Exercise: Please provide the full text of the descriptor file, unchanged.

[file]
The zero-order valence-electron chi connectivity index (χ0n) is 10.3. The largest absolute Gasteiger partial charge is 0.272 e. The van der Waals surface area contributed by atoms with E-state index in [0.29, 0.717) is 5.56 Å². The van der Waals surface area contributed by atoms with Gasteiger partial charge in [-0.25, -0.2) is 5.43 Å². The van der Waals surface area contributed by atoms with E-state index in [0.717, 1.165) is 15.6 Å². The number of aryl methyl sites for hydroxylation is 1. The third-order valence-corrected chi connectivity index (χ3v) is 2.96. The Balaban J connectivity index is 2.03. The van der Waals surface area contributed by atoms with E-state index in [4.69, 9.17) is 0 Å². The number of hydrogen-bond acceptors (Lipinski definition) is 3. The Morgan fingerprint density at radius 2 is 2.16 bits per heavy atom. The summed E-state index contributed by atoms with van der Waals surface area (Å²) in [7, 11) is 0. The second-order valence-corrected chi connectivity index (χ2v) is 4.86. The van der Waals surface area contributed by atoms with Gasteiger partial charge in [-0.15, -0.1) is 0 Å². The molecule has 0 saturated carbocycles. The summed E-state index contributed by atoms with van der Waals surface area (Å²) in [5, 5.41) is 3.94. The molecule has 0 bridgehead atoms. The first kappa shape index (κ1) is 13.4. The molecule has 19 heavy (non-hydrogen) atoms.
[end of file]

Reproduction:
The zero-order valence-electron chi connectivity index (χ0n) is 10.3. The largest absolute Gasteiger partial charge is 0.272 e. The van der Waals surface area contributed by atoms with E-state index in [0.29, 0.717) is 5.56 Å². The van der Waals surface area contributed by atoms with Gasteiger partial charge in [-0.25, -0.2) is 5.43 Å². The van der Waals surface area contributed by atoms with E-state index in [0.717, 1.165) is 15.6 Å². The number of aryl methyl sites for hydroxylation is 1. The third-order valence-corrected chi connectivity index (χ3v) is 2.96. The Balaban J connectivity index is 2.03. The van der Waals surface area contributed by atoms with E-state index in [4.69, 9.17) is 0 Å². The number of hydrogen-bond acceptors (Lipinski definition) is 3. The Morgan fingerprint density at radius 2 is 2.16 bits per heavy atom. The summed E-state index contributed by atoms with van der Waals surface area (Å²) in [7, 11) is 0. The second-order valence-corrected chi connectivity index (χ2v) is 4.86. The van der Waals surface area contributed by atoms with Gasteiger partial charge in [-0.15, -0.1) is 0 Å². The molecule has 0 saturated carbocycles. The summed E-state index contributed by atoms with van der Waals surface area (Å²) in [5, 5.41) is 3.94. The molecule has 0 bridgehead atoms. The first kappa shape index (κ1) is 13.4. The molecule has 19 heavy (non-hydrogen) atoms.